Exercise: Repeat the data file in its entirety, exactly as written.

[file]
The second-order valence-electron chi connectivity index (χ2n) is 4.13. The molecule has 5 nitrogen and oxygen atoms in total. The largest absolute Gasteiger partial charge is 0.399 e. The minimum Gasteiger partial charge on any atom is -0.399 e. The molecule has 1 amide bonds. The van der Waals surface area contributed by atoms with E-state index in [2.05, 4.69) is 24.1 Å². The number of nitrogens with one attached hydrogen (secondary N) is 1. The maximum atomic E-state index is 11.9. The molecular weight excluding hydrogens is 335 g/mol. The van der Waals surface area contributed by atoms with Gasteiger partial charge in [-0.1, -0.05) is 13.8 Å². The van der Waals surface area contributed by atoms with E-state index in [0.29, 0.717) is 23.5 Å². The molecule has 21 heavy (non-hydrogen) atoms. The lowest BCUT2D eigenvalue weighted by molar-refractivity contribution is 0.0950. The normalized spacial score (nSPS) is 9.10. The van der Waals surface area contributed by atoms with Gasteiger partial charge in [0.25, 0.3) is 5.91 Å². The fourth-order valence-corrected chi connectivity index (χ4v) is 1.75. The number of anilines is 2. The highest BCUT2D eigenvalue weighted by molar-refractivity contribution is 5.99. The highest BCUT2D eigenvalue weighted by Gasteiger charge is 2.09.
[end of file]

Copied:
The second-order valence-electron chi connectivity index (χ2n) is 4.13. The molecule has 5 nitrogen and oxygen atoms in total. The largest absolute Gasteiger partial charge is 0.399 e. The minimum Gasteiger partial charge on any atom is -0.399 e. The molecule has 1 amide bonds. The van der Waals surface area contributed by atoms with E-state index in [2.05, 4.69) is 24.1 Å². The number of nitrogens with one attached hydrogen (secondary N) is 1. The maximum atomic E-state index is 11.9. The molecular weight excluding hydrogens is 335 g/mol. The van der Waals surface area contributed by atoms with Gasteiger partial charge in [-0.1, -0.05) is 13.8 Å². The van der Waals surface area contributed by atoms with E-state index in [0.29, 0.717) is 23.5 Å². The molecule has 21 heavy (non-hydrogen) atoms. The lowest BCUT2D eigenvalue weighted by molar-refractivity contribution is 0.0950. The normalized spacial score (nSPS) is 9.10. The van der Waals surface area contributed by atoms with Gasteiger partial charge in [0.25, 0.3) is 5.91 Å². The fourth-order valence-corrected chi connectivity index (χ4v) is 1.75. The number of anilines is 2. The highest BCUT2D eigenvalue weighted by molar-refractivity contribution is 5.99. The highest BCUT2D eigenvalue weighted by Gasteiger charge is 2.09.